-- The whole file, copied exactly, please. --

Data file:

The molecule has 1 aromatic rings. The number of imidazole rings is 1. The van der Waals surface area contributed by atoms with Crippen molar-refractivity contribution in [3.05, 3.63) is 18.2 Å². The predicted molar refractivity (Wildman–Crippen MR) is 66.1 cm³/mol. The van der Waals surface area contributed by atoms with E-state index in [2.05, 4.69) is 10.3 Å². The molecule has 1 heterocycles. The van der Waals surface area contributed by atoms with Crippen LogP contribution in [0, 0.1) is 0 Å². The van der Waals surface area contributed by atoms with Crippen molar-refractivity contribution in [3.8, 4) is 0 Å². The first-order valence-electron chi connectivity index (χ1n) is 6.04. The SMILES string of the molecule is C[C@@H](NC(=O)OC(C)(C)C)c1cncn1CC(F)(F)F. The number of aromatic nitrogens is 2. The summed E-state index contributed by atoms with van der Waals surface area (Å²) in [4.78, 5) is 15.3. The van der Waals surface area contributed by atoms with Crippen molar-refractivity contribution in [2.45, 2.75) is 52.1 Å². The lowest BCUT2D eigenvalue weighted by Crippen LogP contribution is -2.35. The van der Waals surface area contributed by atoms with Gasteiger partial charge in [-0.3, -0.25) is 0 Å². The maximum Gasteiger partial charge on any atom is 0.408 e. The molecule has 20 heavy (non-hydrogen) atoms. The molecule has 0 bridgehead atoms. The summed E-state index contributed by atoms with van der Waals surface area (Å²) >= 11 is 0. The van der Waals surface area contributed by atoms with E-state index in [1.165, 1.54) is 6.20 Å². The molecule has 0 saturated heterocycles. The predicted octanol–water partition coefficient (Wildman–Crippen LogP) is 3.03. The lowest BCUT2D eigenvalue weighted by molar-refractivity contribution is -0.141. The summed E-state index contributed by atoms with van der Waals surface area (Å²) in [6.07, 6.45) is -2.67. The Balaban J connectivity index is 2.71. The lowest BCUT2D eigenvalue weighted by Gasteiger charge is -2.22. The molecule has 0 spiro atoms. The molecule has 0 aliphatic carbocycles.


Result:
The molecule has 1 aromatic rings. The number of imidazole rings is 1. The van der Waals surface area contributed by atoms with Crippen molar-refractivity contribution in [3.05, 3.63) is 18.2 Å². The predicted molar refractivity (Wildman–Crippen MR) is 66.1 cm³/mol. The van der Waals surface area contributed by atoms with E-state index in [2.05, 4.69) is 10.3 Å². The molecule has 1 heterocycles. The van der Waals surface area contributed by atoms with Crippen LogP contribution in [0, 0.1) is 0 Å². The van der Waals surface area contributed by atoms with Crippen molar-refractivity contribution in [3.8, 4) is 0 Å². The first-order valence-electron chi connectivity index (χ1n) is 6.04. The SMILES string of the molecule is C[C@@H](NC(=O)OC(C)(C)C)c1cncn1CC(F)(F)F. The number of aromatic nitrogens is 2. The summed E-state index contributed by atoms with van der Waals surface area (Å²) in [4.78, 5) is 15.3. The van der Waals surface area contributed by atoms with Crippen molar-refractivity contribution in [2.45, 2.75) is 52.1 Å². The lowest BCUT2D eigenvalue weighted by Crippen LogP contribution is -2.35. The van der Waals surface area contributed by atoms with Gasteiger partial charge in [-0.3, -0.25) is 0 Å². The maximum Gasteiger partial charge on any atom is 0.408 e. The molecule has 20 heavy (non-hydrogen) atoms. The molecule has 0 bridgehead atoms. The summed E-state index contributed by atoms with van der Waals surface area (Å²) >= 11 is 0. The van der Waals surface area contributed by atoms with E-state index in [1.165, 1.54) is 6.20 Å². The molecule has 0 saturated heterocycles. The predicted octanol–water partition coefficient (Wildman–Crippen LogP) is 3.03. The lowest BCUT2D eigenvalue weighted by molar-refractivity contribution is -0.141. The summed E-state index contributed by atoms with van der Waals surface area (Å²) in [6.07, 6.45) is -2.67. The Balaban J connectivity index is 2.71. The lowest BCUT2D eigenvalue weighted by Gasteiger charge is -2.22. The molecule has 0 spiro atoms. The molecule has 0 aliphatic carbocycles.